An Interview With Mint Pharmaceuticals On Supply Chain Strategies During COVID-19

  Piyal Sarkar
Ryerson University, Canada

The COVID-19 pandemic has posed new challenges across diverse industries. In this article we highlight the challenges facing the supply chain of a leading pharmaceutical company. Mint Pharmaceuticals is a Canadian pharmaceutical company located in Mississauga, Ontario that delivers high quality and affordable generic pharmaceuticals and healthcare solutions to the Canadian market. Mayank Batra, the director of supply chain at Mint Pharmaceuticals, has experience conceptualizing, implementing, and anchoring initiatives to improve business outcomes with exposure to major international markets. Mr. Batra spoke with OR/MS Tomorrow to share his insights on the challenges and supply chain recovery strategies during the pandemic.

Mr. Mayank Batra
Director of Supply Chain
Mint Pharmaceuticals

Q: How has COVID-19 impacted your company?

The COVID-19 pandemic is a global crisis with unprecedented impact on supply chains all over the world. It has created unique opportunities and challenges for our organization. Mint Pharmaceuticals has helped avert 15 national drug shortages on 10 different molecules since 2014.

Sales of hydroxychloroquine doubled in Canada during March-April as various preliminary reports touted it as an effective treatment for COVID-19. This anti-malaria drug is mainly prescribed to treat auto-immune diseases such as lupus or rheumatoid arthritis. We provided a unique solution by collaborating with the Government of Canada for supplying and storing 7.5 million doses of this product, which has helped secure safety stocks for Canadians in need. Similarly, we have contributed immensely by creating sufficient supply and unique distribution solutions for all our other products, managing the ups and downs of the demand curve during the pandemic.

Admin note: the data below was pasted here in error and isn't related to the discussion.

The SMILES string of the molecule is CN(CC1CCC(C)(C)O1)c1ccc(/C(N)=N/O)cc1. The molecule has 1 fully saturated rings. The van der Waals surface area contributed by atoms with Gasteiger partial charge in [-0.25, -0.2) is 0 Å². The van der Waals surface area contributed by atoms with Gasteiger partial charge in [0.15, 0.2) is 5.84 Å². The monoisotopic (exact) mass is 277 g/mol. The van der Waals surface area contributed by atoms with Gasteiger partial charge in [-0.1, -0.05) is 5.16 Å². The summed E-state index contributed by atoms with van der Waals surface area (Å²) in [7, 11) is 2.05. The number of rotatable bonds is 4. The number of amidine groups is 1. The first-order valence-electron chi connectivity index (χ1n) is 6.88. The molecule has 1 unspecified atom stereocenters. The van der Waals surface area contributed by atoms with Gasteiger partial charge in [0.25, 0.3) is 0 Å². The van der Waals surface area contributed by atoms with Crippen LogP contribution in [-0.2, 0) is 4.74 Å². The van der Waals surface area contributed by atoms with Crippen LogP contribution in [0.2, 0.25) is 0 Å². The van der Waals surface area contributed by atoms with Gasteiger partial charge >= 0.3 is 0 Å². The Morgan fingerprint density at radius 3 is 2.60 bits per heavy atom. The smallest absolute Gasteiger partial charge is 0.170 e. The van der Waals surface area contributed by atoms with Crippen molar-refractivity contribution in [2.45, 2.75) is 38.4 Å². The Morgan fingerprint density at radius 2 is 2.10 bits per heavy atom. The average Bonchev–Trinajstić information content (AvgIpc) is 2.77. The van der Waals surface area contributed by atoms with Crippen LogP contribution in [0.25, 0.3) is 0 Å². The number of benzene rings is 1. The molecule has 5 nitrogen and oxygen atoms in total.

There have been disruptions at every node and touchpoint of our supply chain. Starting from running operations of our manufacturing plants, availability of raw materials (RM), increased RM prices, caused local shutdowns, disrupted manufacturing schedules, reduced air shipment capacities, increased freight costs, curtailed workforce availability and so on. We have been challenged on all the fronts in the supply chain. However, so far we have been able to ensure sufficient supply for all products, navigating through all these challenges.

Q: What are the strategies that your organization has taken to tackle this situation?

To deal with the present situation, we have done intense coordination and collaboration across the front end and back end of our supply chain. We have worked very closely with our customers, plants, vendors, suppliers of our vendors, logistics service providers, transportation companies, and so on.

For example, in one case we went beyond pre-pay and arranged RM for our supplier so that she could supply on time to meet our increased requirements. In another case, we loosened the contract of one supplier so that he could take on increased plant sanitation expenses. There are so many examples of our collaboration with stakeholders in navigating these tough times. In my opinion, when the whole ecosystem must win, the individual wins are less important.